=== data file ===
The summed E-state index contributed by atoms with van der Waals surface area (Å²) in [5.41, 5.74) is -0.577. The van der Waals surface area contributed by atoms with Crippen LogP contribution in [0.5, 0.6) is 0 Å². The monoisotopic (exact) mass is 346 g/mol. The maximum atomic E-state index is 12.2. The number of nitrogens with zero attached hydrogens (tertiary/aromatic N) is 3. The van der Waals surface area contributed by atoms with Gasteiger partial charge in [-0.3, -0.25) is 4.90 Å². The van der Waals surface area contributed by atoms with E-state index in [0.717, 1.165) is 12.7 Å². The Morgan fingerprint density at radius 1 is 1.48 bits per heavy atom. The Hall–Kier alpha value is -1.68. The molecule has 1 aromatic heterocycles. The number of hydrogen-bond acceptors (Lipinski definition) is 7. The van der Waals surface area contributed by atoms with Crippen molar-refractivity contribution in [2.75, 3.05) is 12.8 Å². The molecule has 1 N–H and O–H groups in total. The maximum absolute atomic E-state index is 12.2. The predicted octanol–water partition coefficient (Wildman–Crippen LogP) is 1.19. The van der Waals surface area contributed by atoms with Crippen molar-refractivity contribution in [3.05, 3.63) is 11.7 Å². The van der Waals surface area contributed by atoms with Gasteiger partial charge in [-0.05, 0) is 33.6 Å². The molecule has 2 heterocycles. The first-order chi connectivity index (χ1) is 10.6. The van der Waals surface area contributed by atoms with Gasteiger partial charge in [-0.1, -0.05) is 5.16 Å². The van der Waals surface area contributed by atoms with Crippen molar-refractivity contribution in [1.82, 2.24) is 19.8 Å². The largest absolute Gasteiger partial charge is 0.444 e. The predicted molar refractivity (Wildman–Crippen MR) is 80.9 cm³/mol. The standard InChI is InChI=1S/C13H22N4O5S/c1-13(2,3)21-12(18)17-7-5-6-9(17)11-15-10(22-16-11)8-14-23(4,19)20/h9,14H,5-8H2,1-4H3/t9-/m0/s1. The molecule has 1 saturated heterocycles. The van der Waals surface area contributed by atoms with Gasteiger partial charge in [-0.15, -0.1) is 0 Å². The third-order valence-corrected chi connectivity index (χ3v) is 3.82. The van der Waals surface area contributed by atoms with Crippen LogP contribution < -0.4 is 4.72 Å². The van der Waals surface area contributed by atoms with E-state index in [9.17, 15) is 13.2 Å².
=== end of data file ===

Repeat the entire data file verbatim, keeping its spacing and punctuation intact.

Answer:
The summed E-state index contributed by atoms with van der Waals surface area (Å²) in [5.41, 5.74) is -0.577. The van der Waals surface area contributed by atoms with Crippen LogP contribution in [0.5, 0.6) is 0 Å². The monoisotopic (exact) mass is 346 g/mol. The maximum atomic E-state index is 12.2. The number of nitrogens with zero attached hydrogens (tertiary/aromatic N) is 3. The van der Waals surface area contributed by atoms with Gasteiger partial charge in [-0.3, -0.25) is 4.90 Å². The van der Waals surface area contributed by atoms with E-state index in [0.717, 1.165) is 12.7 Å². The Morgan fingerprint density at radius 1 is 1.48 bits per heavy atom. The Hall–Kier alpha value is -1.68. The molecule has 1 aromatic heterocycles. The number of hydrogen-bond acceptors (Lipinski definition) is 7. The van der Waals surface area contributed by atoms with Crippen molar-refractivity contribution in [2.75, 3.05) is 12.8 Å². The molecule has 1 N–H and O–H groups in total. The maximum absolute atomic E-state index is 12.2. The predicted octanol–water partition coefficient (Wildman–Crippen LogP) is 1.19. The van der Waals surface area contributed by atoms with Crippen molar-refractivity contribution in [3.05, 3.63) is 11.7 Å². The van der Waals surface area contributed by atoms with Gasteiger partial charge in [-0.05, 0) is 33.6 Å². The molecule has 2 heterocycles. The first-order chi connectivity index (χ1) is 10.6. The van der Waals surface area contributed by atoms with Gasteiger partial charge in [-0.1, -0.05) is 5.16 Å². The van der Waals surface area contributed by atoms with Crippen molar-refractivity contribution in [1.82, 2.24) is 19.8 Å². The largest absolute Gasteiger partial charge is 0.444 e. The predicted molar refractivity (Wildman–Crippen MR) is 80.9 cm³/mol. The standard InChI is InChI=1S/C13H22N4O5S/c1-13(2,3)21-12(18)17-7-5-6-9(17)11-15-10(22-16-11)8-14-23(4,19)20/h9,14H,5-8H2,1-4H3/t9-/m0/s1. The molecule has 1 saturated heterocycles. The van der Waals surface area contributed by atoms with Gasteiger partial charge in [-0.15, -0.1) is 0 Å². The third-order valence-corrected chi connectivity index (χ3v) is 3.82. The van der Waals surface area contributed by atoms with Crippen LogP contribution < -0.4 is 4.72 Å². The van der Waals surface area contributed by atoms with E-state index in [9.17, 15) is 13.2 Å².